As a makeup artist, what are your three essential products?

Foundation. Blusher. Powder. Simple, but I’m a simple boy!

You are an avid reader; which three books have made the biggest impact on you and why?

Flowers In The Attic: Honestly this book really moved me. It was the saddest, but most beautiful read and it still lingers to this day.

Dirty Weekend: It was mainly the title that got me, but how wrong I was. Again, it is beautifully written, funny, engaging and enraging at the same time. I think we all have a little ‘Bella’ in us.

Stop The Insanity: This is the first book I read on nutrition and at the time I fell in love with it. While I don’t necessarily believe the information now, it was funny, entertaining and motivational. It was written by a single mother who literally worked out how to find out how much fat was in the foods we were eating and how we were being lied to.

What makes you happy?

Honestly, I’m still not sure. I am still looking; I am still searching, but music is soothing. I love music. My favourite type of music is the slow atmospheric stuff and my three favourite artists are:

Lana Del Rey: There is something about her sound that really appeals to me together with the darkness of the lyrics.

Sarah McLachlan: Her voice is just perfection.

Heather Nova: Again, the voice of an angel with deep reflective lyrics.

Gill meets Prudvi Kaka

Gill Meets Prudvi Kaka NIOD-group-625x416-0

What is your background?

I came from beautiful India to beautiful Canada with an educational background in pharmaceuticals and biotechnology. I started off my career in Canada back in 2013 with a dream to become a pharmacist initially, but fortunately landed in beauty. My initial beauty formulation experience started at another cosmeceutical lab briefly and this led to DECIEM. Read More…

Gill meets Mattius Hulting


What is your background?

I founded Ramblin’ Brands in 2011 together with my friend and former colleague Peder Wikström, with whom I had worked at Procter & Gamble. We had both spent most of our career working with beauty brands like Sassoon, Wella and SK-II.

Over the years, our careers had taken us to Asia. I spent many years working in Japan while Peder was in Shanghai working for a Swedish cosmetics company. The idea to set up our own company came from late night conversations when visiting each other. We have both always had a passion for innovation, but it was when the idea for Smile Makers came about that we decided to finally do something. Read More…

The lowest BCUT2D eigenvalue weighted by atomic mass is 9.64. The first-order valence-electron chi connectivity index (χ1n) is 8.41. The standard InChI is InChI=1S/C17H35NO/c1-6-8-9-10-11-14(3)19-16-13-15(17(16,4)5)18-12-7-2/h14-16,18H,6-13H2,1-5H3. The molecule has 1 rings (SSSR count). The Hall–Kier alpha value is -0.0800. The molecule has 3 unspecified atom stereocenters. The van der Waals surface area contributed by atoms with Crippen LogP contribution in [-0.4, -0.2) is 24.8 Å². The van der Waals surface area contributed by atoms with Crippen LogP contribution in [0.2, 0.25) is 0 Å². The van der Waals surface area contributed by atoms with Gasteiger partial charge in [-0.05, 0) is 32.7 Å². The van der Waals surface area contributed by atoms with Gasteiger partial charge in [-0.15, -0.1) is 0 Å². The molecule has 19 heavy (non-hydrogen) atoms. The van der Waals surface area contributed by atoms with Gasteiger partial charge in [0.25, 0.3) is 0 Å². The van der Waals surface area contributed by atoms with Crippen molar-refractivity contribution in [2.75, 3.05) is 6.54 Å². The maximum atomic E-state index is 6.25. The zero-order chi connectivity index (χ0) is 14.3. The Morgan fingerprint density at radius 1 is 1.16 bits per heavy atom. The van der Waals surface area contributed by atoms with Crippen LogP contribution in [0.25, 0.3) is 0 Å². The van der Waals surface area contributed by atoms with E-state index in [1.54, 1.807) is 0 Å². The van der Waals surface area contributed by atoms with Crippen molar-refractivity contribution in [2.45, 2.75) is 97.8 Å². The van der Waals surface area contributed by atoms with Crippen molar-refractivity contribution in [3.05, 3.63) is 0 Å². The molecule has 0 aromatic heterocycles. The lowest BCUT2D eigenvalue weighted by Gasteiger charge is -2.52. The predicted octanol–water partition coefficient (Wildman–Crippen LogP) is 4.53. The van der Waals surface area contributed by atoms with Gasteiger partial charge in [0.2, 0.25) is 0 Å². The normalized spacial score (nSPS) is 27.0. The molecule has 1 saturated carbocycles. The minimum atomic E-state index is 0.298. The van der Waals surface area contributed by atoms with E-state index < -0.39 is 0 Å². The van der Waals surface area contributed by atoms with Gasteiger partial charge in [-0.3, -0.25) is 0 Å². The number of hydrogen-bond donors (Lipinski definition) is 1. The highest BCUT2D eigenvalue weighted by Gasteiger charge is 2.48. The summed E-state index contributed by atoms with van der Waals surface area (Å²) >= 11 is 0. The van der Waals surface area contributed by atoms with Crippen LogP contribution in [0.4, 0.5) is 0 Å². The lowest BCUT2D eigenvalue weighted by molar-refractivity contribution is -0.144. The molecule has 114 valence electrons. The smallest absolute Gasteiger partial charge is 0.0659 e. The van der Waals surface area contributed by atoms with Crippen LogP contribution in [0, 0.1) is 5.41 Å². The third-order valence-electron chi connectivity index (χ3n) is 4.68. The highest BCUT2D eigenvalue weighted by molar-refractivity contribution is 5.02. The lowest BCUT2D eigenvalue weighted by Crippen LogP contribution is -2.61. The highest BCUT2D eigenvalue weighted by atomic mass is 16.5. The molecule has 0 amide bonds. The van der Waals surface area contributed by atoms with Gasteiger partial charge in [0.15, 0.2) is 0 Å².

Gill meets Brandon Truaxe – Again!


With four products now launched, CAIS, MMHC, Photography Fluid and Lip Bio-Lip Concentrate, the NIOD journey enters its second phase. We have three new products launching this month, so let’s start with Hydration Vaccine (HV). Please explain the product, what it does and when we should be using it?

Water is like oxygen; very little desire for it exists until it’s absent and then it becomes the only priority in mind. I am very much against most products that mention the word “hydration” for the very reason that they suggest to “hydrate” the skin, which generally means increase the water content within skin cells. First, most hydrating products are mainly using oils to provide this “hydration” so I am not sure where water comes into play. Second, the water content of topical products usually evaporates on the surface – otherwise we would just hydrate our skin by sitting in the bathtub. Third, because the skin repels water (and actually attracts oils, counter intuitively) the skin will likely repel anything that claims to deliver skin hydration (meaning water) topically. And fourth, because the part of the skin that matters most is made up of live cells that generally are very happily filled with a lot of water and do not need “hydration”. These reasons are why DECIEM brands do not offer typical moisturizing products. Read More…

Gill meets Brandon Truaxe


DECIEM is an umbrella of beauty brands, including Fountain, Hand Chemistry, HIF (Hair is Fabric) and NIOD (Non-Invasive Options In Dermal Science). What was the inspiration behind DECIEM?

When we started, our hands were tied because I had exited Indeed Labs with a non-competition agreement preventing me to do anything in the area of facial anti-ageing, which was all I had done most of my life, what I knew well and what is by far the most interesting part of this industry. I had to decide what to do. In between airports, rivers, mountains and crowded cities, the advice everyone gave we was the same: you can’t do ten things at once. And so I formed DECIEM (from the latin word for ten in a row, “decima”) to do exactly that. It’s the wrong thing to do. But it definitely was right for us. By being involved in so many categories, our brands can afford to have a dedicated lab, design team, factory and a dedicated everything really, and we keep our team very excited all the time. In reality, by doing more brands, we are doing more for each brand. Read More…